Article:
A text message program in the pilot stage is underway in mid-Missouri in hopes of reducing the number of failures to appear in court, arrest warrants and technical violations.

The State of Missouri Public Defenders Office has paired with a company called Uptrust to start the pilot program in five Missouri jurisdictions: Columbia, St. Louis, Jefferson City, Troy and Kennett.

Uptrust is a communication platform that focuses on social justice. The goal is citizens’ defense, said Michael Barrett, Missouri State Public Defender director.

“It will help ensure that (people) are not unnecessarily incarcerated on only a criminal charge,” Barrett said. “This helps them avoid losing a job and housing as a result of that incarceration.”

Here’s how the text program works: Each public defender client in the pilot program will get text reminders for court dates and other important legal appointments. The intent is to help people avoid missing important court hearings due to being busy.

Jacob Sills, co-founder and CEO of Uptrust, said the company has helped a number of public defenders offices decrease their failure-to-appear rate to around an average of 50%.

“One of the reasons why I think we have been really successful is we have chosen to work, generally speaking, with public defenders offices,” Sills said. “And in a lot of jurisdictions, a lot of the people going through the criminal justice system don’t have much money, and they utilize the service of either a public defender or assigned council.”

Barrett said the program also helps the rest of the community because it reduces costs and fees. The goal is for police to issue fewer warrants by reminding defendants through text messages that they are scheduled to appear in court.

“We’re hoping to decrease the reliance on pre-trial incarceration by encouraging judges to lower bond amounts now that we have this tool to help ensure defendants show up for court,” Barrett said.

Sarah Aplin, district defender of the Columbia Trial Office, said people who fail to appear in court get a warrant that’s not necessarily based on any new allegations.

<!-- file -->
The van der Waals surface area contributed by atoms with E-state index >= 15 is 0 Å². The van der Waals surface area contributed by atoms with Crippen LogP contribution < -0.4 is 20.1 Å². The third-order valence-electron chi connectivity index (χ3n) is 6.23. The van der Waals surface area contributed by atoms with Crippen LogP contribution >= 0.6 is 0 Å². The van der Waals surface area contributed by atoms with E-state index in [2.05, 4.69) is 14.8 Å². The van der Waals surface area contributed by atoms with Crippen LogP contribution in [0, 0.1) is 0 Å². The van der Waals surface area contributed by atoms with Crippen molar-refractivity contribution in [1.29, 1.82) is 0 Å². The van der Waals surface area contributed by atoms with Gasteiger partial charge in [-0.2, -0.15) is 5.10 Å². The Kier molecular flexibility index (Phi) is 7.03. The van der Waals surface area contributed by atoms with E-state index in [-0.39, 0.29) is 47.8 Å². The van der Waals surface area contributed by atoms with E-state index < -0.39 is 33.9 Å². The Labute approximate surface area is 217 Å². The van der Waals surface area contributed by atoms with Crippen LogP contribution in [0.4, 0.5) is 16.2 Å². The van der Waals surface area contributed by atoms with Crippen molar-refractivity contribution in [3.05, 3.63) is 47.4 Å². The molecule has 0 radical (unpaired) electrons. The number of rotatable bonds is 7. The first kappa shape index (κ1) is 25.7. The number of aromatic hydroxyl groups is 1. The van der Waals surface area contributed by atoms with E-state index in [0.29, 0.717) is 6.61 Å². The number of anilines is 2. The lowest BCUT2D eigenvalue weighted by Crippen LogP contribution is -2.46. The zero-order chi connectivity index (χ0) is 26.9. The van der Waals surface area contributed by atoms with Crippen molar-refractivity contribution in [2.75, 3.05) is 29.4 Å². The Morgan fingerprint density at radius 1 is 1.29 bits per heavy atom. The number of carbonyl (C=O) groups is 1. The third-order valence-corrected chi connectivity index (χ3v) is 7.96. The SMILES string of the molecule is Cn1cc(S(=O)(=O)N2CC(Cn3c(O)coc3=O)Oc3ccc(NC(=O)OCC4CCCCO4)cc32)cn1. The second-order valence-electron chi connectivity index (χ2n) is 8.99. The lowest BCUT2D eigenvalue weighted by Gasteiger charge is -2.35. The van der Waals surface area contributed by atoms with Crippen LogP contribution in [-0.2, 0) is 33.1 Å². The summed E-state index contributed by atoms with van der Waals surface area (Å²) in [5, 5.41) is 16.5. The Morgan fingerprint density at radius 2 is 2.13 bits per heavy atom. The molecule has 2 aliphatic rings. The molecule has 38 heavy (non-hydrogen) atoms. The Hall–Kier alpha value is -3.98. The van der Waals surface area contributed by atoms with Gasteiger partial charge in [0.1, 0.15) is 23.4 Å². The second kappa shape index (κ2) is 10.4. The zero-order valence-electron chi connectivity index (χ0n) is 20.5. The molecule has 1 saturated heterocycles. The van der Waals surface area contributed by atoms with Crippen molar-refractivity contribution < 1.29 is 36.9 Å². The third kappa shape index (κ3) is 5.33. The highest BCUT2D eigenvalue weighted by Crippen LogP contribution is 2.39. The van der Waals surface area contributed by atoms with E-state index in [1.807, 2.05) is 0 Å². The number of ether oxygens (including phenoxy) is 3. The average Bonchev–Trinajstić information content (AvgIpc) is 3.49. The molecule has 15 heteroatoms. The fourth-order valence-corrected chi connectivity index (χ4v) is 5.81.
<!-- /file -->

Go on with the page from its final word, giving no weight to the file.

“So often failures to appear in court are not intentional, they’re not a person trying avoid coming to court. It’s just that they either didn’t get notice or they’ve got a whole lot of other things going on in life just like most of the rest of us do,” Aplin said.

If someone doesn’t come to court and is served with a warrant, that person has to wait in jail until they can come to court and explain the confusion to the judge.

“Potentially the judge doesn’t understand or thinks that it was intentional and then the person has to stay in jail really over a misunderstanding and over missing a court date, which could happen to anyone,” Aplin said.

Aplin added she hopes this not only helps the community but also the police department.

“I hope one of the benefits will be that they’re not making arrests over a misunderstanding, over someone forgetting about a court date, and they can focus on more serious offenses,” Aplin said.

Sills said he is excited to be working with Columbia to implement this program in public defenders offices.

“We’re just really excited to be working in the community and in Missouri overall,” Sills said. “It’s a state that has had some struggles with pre-trial attention and trying to lower incarceration rates but seems to be really making a lot of effort to improve those, and we’re hopeful that we can be a tool that helps the county and state to keep its goals of lowering the number of people in jail that don’t need to be there.”

This program costs around $37,000 and is being funded through an award from the Missouri Bar Foundation.

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